Civiltec has recently delivered on two different water-related projects for Cahava Springs — a 982-acre, Frank Lloyd Wright-inspired community in Cave Creek, Arizona: a Distribution Pump Station and Reservoir, and a Transmission Booster Pump Station. David Byrum, Chris Dusza, Shem Hawes, David Song, and Andrew Shroads were all involved in the projects. Civiltec coordinated with the Town of Cave Creek, APS, Rural Metro, Cahava Springs Development and the subdivision engineer in order to successfully design the two pump stations.
Civiltec provided the design for a distribution pump station and a 300,000-gallon steel tank for the new community. The distribution pump station, located immediately east of 32nd Street, has three pumps with variable-frequency pump drives. There are two identical distribution pumps sized to meet the Maximum Day Demand (MDD) of the Cahava Springs Development’s 230 dwelling units, and the third pump at the station is a 1,250 gallon-per-minute (GPM) fire pump.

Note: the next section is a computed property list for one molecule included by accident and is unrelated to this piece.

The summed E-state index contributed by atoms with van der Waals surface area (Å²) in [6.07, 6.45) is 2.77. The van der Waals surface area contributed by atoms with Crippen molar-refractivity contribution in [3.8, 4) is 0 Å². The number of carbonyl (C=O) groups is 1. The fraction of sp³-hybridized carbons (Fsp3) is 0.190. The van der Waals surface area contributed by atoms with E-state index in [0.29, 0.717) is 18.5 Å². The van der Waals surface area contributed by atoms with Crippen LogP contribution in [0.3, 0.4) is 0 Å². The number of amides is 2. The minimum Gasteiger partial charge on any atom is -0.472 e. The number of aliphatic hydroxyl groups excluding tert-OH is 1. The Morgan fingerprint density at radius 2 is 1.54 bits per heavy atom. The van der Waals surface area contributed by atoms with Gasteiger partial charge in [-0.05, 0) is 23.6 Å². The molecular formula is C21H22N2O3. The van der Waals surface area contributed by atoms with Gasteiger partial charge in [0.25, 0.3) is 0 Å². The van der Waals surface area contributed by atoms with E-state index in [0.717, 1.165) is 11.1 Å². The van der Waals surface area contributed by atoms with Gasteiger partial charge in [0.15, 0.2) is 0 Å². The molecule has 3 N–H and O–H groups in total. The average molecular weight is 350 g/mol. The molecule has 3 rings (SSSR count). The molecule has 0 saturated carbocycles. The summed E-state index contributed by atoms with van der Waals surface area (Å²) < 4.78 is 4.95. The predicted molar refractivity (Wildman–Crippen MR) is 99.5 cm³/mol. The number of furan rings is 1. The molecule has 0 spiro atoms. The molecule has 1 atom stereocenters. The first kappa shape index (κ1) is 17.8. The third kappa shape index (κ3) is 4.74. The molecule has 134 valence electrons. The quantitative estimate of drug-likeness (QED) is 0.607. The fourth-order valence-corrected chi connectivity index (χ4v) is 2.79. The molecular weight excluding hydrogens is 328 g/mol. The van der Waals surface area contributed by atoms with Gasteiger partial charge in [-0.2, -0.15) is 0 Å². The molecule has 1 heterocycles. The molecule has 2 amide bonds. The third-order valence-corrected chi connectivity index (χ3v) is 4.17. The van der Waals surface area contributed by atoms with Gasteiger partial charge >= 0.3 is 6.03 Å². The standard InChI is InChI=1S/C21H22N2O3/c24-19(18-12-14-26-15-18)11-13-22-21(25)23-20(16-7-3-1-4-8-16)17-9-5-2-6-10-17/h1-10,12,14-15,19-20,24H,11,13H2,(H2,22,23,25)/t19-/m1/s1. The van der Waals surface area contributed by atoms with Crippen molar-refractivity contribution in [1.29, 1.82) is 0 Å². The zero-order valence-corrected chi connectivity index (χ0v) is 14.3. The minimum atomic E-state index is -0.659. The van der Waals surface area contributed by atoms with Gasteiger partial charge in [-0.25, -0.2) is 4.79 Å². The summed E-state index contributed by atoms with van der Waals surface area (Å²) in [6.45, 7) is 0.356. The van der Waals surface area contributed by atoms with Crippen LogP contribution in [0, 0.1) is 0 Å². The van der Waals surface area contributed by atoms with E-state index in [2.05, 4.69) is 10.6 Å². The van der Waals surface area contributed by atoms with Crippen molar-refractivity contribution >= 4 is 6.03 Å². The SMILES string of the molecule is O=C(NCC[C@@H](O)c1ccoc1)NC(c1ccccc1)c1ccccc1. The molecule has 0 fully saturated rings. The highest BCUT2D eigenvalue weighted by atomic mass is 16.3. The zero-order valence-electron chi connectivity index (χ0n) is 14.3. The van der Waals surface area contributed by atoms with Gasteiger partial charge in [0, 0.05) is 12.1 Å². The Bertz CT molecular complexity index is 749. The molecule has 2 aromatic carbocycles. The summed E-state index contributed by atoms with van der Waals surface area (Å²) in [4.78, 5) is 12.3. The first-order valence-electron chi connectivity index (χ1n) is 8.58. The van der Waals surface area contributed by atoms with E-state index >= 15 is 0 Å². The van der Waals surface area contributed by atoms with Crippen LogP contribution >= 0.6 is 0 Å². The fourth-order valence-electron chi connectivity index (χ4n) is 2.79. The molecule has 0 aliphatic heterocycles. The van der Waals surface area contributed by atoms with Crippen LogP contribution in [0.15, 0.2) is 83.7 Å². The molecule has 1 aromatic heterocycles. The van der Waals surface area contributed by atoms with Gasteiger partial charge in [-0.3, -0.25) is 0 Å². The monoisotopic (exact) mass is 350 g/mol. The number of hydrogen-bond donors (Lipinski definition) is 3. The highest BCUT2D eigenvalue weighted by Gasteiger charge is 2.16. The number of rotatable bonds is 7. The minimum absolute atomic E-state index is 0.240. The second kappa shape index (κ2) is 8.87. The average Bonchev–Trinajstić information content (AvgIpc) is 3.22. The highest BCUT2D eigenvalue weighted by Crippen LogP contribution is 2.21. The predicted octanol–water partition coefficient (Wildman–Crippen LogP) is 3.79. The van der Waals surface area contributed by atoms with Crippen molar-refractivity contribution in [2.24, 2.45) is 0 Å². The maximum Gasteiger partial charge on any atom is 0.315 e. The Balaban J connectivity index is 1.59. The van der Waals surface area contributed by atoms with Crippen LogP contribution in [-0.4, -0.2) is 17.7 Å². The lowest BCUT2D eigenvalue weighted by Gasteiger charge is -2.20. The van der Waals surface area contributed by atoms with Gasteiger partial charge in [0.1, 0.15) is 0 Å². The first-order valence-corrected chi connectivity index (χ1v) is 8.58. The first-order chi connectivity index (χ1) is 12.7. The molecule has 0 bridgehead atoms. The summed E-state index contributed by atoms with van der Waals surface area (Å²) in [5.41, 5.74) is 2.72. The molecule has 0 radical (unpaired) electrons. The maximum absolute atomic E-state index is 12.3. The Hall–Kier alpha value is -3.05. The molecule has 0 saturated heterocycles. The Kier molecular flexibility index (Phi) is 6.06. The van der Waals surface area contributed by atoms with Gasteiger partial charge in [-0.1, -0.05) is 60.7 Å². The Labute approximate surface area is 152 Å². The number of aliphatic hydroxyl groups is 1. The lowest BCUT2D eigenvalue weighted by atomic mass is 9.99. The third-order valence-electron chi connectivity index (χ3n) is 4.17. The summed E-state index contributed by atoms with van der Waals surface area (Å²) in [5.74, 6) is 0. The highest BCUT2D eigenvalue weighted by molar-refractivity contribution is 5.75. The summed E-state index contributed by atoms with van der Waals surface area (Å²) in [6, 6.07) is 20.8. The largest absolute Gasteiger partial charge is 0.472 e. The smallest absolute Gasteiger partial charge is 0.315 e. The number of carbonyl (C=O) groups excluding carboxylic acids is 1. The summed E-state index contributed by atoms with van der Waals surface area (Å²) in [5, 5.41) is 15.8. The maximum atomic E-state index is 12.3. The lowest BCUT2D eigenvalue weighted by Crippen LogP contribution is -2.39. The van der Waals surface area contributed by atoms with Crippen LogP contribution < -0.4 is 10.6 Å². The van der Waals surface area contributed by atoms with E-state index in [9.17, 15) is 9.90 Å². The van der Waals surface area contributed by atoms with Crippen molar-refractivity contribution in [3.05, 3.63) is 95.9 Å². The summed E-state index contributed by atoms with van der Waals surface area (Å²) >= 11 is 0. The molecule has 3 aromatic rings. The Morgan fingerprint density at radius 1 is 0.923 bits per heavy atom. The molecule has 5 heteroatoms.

The distribution pump station is connected to the onsite water storage reservoir and has two primary functions:
(1) To provide pressure for the distribution of potable water to the residential properties located within the Cahava Springs Development.
(2) To provide high-demand water to be used for fire protection service.
Civiltec developed a design report, a complete set of plans, specifications, and cost estimates (50%, 90%, and 100%) for this project. The Cahava Springs distribution pump station is equipped with a backup generator, VFD motor controls, mechanical systems, electrical equipment and shade structure.
The transmission pump station is located in the Cave Creek, Arizona, immediately north of Saddle Mountain Road, approximately one quarter mile east of 26th Street and one half mile west of 32nd Street. This station takes suction from the Town of Cave Creek Pressure Zone 1 and boosts water to a new 300,000-gallon tank.
For this project, Civiltec completed a preliminary design report, as well as a full set of plans, specifications, and cost estimates (50%, 90%, and 100%). The transmission booster pump station includes two pumps housed in a shade structure: one pump operates at a time while the other serves as a backup. Civiltec also included “soft start” motor controls, isolation gate valves for suction and discharge piping, “silent type” swing check valves in discharge piping, and pressure and flow sensing and recording instrumentation.
Civiltec teamed with Delta Systems Engineering, Inc. for the planning and design of the transmission pump station’s electrical and controls systems, including a flow meter and a standby generator system with 24-hour fuel storage capacity.